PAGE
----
0:03:15.5 RW: I get clients seeking massage with some unusual health conditions, I try my best to research before proceeding to get as much help as I can. Once in a while I say no, because fear of hurting them. I've worked on several clients receiving iron infusions with absolutely zero issues, they typically feel much better after an infusion. Right, so first I wanna say how much I appreciate this massage therapist for wanting to be careful and conservative, and secondly, I wanna say thank you for sending me this very interesting story. There are a few ways we can go with this. First, let's talk about iron deficiency anemia and how our body uses and limits iron, and then just a bit about iron infusions and implications about massage therapy. Iron deficiency anemia, this is a situation where iron levels are low and a person lacks a key ingredient on which to build hemoglobin, that's the molecule that fills up our red blood cells. The central part of hemoglobin is iron, low iron means low hemoglobin, and that means not enough red blood cells and there we are, anemia. Females have a much higher risk of developing iron deficiency anemia compared to males because of blood loss during menstrual periods and child birth.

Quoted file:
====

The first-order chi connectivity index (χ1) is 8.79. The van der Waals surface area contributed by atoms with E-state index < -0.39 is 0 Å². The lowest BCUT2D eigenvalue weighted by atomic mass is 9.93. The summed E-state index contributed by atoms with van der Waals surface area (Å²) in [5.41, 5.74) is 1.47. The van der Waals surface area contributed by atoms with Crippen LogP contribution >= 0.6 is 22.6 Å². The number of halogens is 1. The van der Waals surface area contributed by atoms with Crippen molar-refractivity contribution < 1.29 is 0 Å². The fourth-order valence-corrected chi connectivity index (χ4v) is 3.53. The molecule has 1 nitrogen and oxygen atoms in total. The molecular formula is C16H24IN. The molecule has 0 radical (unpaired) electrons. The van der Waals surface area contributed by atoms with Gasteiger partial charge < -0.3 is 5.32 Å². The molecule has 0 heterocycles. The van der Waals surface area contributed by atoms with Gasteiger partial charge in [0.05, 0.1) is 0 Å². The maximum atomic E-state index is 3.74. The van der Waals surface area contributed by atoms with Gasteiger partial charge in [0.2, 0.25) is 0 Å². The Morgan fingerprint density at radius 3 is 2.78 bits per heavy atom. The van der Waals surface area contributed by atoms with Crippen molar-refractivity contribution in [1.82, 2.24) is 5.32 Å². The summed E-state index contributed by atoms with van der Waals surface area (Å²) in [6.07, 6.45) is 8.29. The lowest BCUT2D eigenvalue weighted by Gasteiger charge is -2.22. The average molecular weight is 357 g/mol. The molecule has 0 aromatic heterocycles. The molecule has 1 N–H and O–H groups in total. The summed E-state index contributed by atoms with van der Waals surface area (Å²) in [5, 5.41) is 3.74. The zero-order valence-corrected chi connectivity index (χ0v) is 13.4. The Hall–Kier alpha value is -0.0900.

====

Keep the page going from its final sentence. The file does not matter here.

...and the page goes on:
0:04:33.7 RW: But people over 65 also get iron deficiency anemia and people on blood thinners and also those with kidney failure because kidneys secrete the hormone that stimulates the production of new red blood cells, that's erythropoietin or EPO. Signs and symptoms of anemia include paleness and in a dark-skinned person, this would look like a grayish sort of pallor, also fatigue, headaches, poor resistance to cold, dizziness and increased risk for infections, tachycardia as the heart tries to push iron pour blood through the body faster, and... Which may have been an issue for the client in this story, complications with pregnancy. Although she may also have developed it as a result of this stillbirth. Iron deficiency anemia can sometimes be addressed through dietary changes, eating foods rich in iron along with foods high in vitamin C, which makes iron more available for absorption, but for some people, this isn't adequate because they have some digestive system anomalies that make it hard to absorb this vital mineral, or their levels are so very low that they need to increase iron more quickly. It isn't safe to wait for the relatively slow adjustments that come through changing their diet.